On the shoulder of a giant: Precursor volcano to the island of O’ahu discovered

Researchers from the University of Hawai’i – Mānoa (UHM), Laboratoire des Sciences du Climat et de L’Environment (France), and Monterey Bay Aquarium Research Institute recently discovered that O’ahu actually consists of three major Hawaiian shield volcanoes, not two, as previously thought. The island of O’ahu, as we know it today, is the remnants of two volcanoes, Wai’anae and Ko’olau. But extending almost 100 km WNW from Ka’ena Point, the western tip of the island of O’ahu, is a large region of shallow bathymetry, called the submarine Ka’ena Ridge. It is that region that has now been recognized to represent a precursor volcano to the island of O’ahu, and on whose flanks the Wai’anae and Ko’olau Volcanoes later formed.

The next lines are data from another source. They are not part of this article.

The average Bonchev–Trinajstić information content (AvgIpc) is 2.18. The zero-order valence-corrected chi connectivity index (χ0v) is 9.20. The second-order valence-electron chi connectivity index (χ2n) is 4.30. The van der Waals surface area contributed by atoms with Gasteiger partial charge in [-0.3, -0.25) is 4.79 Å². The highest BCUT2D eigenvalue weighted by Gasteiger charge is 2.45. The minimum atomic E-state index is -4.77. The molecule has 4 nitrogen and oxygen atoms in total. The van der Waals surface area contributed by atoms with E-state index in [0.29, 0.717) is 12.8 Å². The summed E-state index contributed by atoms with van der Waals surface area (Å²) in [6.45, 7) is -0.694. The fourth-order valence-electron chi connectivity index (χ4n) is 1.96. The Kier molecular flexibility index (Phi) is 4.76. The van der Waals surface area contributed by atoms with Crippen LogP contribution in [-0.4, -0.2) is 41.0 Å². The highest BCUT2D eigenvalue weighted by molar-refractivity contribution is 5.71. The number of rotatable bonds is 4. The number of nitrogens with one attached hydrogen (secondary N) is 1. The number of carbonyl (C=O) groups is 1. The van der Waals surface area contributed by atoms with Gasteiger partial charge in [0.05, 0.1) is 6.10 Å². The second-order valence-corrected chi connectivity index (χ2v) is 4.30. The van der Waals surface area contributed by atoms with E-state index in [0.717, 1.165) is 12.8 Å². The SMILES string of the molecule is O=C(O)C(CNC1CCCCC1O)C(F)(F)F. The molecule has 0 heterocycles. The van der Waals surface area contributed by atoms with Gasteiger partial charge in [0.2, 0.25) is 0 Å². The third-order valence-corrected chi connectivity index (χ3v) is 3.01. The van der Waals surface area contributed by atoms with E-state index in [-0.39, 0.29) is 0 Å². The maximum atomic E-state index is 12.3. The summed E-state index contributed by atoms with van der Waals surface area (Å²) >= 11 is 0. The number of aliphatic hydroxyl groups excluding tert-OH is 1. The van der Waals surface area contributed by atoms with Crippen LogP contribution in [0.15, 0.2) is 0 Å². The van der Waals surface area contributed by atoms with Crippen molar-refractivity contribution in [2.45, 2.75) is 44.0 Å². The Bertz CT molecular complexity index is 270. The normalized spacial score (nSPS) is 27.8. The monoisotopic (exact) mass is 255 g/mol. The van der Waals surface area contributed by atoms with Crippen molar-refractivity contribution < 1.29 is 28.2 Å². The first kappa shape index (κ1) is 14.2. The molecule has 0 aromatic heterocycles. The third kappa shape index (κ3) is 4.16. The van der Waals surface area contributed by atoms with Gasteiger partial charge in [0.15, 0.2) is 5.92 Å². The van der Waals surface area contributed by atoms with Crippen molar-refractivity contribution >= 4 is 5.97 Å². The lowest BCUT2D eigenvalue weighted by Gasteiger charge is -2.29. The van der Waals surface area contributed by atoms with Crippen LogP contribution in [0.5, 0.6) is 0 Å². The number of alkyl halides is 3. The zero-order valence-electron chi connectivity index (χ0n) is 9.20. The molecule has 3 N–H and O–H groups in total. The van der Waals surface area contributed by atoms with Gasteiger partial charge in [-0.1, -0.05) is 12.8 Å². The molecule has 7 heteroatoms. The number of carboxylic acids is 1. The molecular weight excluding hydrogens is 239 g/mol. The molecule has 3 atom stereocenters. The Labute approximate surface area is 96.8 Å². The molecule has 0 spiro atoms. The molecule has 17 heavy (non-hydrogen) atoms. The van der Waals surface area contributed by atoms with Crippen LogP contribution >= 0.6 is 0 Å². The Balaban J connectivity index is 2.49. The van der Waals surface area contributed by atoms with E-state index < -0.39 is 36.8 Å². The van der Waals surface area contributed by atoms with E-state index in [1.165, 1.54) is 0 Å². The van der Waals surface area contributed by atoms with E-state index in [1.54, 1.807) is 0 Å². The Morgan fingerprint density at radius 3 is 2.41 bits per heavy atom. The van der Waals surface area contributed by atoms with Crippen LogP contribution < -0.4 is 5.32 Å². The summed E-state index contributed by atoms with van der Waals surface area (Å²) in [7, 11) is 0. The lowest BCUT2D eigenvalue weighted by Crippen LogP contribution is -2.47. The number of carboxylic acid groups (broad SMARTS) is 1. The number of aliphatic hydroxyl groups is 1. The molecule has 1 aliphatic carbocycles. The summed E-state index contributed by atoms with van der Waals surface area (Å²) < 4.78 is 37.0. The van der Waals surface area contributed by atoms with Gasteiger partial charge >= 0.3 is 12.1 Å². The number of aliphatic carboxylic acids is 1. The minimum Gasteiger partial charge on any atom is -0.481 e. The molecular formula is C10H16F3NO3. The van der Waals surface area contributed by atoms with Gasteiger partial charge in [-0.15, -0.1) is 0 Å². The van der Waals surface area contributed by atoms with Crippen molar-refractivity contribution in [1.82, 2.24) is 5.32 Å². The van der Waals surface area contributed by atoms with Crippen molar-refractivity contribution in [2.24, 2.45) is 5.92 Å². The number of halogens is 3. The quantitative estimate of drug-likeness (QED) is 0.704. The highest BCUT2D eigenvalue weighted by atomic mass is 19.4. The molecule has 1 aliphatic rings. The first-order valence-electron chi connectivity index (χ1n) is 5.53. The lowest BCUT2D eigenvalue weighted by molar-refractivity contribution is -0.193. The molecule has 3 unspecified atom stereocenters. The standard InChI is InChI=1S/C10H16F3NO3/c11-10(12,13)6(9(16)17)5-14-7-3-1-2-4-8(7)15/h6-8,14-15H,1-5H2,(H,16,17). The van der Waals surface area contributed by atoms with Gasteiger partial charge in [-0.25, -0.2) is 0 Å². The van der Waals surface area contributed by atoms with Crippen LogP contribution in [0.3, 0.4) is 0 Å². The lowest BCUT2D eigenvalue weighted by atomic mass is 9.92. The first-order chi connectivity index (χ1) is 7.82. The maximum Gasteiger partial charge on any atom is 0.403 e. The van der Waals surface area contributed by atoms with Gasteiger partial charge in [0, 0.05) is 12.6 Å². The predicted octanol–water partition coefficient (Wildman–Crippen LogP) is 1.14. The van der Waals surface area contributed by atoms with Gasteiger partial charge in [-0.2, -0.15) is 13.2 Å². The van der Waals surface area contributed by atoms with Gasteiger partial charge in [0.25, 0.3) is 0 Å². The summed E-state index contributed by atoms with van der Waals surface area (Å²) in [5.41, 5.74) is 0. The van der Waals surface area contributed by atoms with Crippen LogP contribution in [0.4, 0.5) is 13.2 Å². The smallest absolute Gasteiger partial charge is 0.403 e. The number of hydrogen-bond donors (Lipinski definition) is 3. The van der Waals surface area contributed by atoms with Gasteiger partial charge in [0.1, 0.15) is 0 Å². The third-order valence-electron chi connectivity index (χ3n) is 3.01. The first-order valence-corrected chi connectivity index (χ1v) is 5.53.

from Phys.org – spotlight science and technology news stories http://ift.tt/1nWD6F4
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